“Confirmed Judges, Confirmed Fears” is a blog series documenting the harmful impact of President Trump’s judges on Americans’ rights and liberties. Cases in the series can be found by issue and by judge at this link.
In March 2020, Trump Ninth Circuit judge Kenneth Lee dissented in Winger v. City of Garden Grove and would have allowed police officers to ignore a woman’s serious and immediate medical needs after she suffered a stroke shortly before her arrest.
California woman Robin Winger was driving when she, without realizing it, suffered a stroke. Officers Starnes and Elhami stopped Winger and questioned her. She could not recall basic information like her last name or the last time she ate. One side of her face appeared droopy and she repeatedly indicated that she had pain in her chest and didn’t feel well. Despite the fact that both officers had received training on how to recognize symptoms of a stroke, they doubted that Winger suffered a stroke and instead believed she may have been on drugs. They arrested her for suspicion of driving under the influence. She received a medical screening at the jail which confirmed that she did, in fact, suffer a stroke.
Winger sued the city and the officers in district court, alleging that the officers violated the 14th Amendment through deliberate indifference to her serious medical needs. The city moved for summary judgment and won. Winger appealed to the Ninth Circuit.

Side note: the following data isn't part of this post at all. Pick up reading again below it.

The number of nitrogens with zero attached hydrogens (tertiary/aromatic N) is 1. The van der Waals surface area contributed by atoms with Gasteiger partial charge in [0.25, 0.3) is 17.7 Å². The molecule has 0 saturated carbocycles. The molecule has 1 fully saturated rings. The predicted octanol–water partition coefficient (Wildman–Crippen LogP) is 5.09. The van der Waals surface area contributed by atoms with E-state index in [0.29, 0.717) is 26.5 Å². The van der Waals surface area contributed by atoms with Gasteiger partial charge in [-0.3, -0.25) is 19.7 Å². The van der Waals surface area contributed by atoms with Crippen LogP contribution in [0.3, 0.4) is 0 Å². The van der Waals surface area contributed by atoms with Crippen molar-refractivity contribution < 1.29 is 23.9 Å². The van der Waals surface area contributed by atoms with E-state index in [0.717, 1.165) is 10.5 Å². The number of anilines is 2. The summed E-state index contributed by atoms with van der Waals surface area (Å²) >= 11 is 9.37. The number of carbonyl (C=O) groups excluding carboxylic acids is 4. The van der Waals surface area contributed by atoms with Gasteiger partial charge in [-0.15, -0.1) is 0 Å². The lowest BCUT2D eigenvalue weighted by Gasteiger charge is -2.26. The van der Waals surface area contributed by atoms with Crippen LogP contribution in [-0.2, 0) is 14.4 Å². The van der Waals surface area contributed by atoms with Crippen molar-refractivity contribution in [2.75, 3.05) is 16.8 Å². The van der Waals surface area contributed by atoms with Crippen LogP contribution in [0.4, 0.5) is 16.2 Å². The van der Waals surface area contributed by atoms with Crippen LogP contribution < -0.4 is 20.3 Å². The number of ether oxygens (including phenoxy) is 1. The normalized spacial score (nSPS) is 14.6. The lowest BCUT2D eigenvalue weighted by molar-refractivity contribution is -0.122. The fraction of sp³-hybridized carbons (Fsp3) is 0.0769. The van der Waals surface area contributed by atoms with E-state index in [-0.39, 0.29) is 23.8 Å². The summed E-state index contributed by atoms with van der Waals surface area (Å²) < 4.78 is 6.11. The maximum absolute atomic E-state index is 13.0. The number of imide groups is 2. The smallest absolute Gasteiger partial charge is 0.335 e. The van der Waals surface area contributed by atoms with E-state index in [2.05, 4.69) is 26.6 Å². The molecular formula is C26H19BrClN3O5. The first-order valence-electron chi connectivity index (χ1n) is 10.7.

In a 2-1 decision, the majority determined, by viewing the evidence in the light most favorable to Winger as required by law , that there were genuine issues of material fact in dispute to warrant a trial, and remanded the case to the district court.
Judge Kenneth Lee dissented, arguing that the officers acted reasonably under the circumstances, especially since Winger declined medical care from the first responders and declined when asked whether she needed hospital treatment. However, the majority made clear that its decision was based on a determination of whether there were genuine issues of material fact in dispute to warrant a trial, not whether the officers breached their duty to provide reasonable care to Winger, which should be decided by a jury.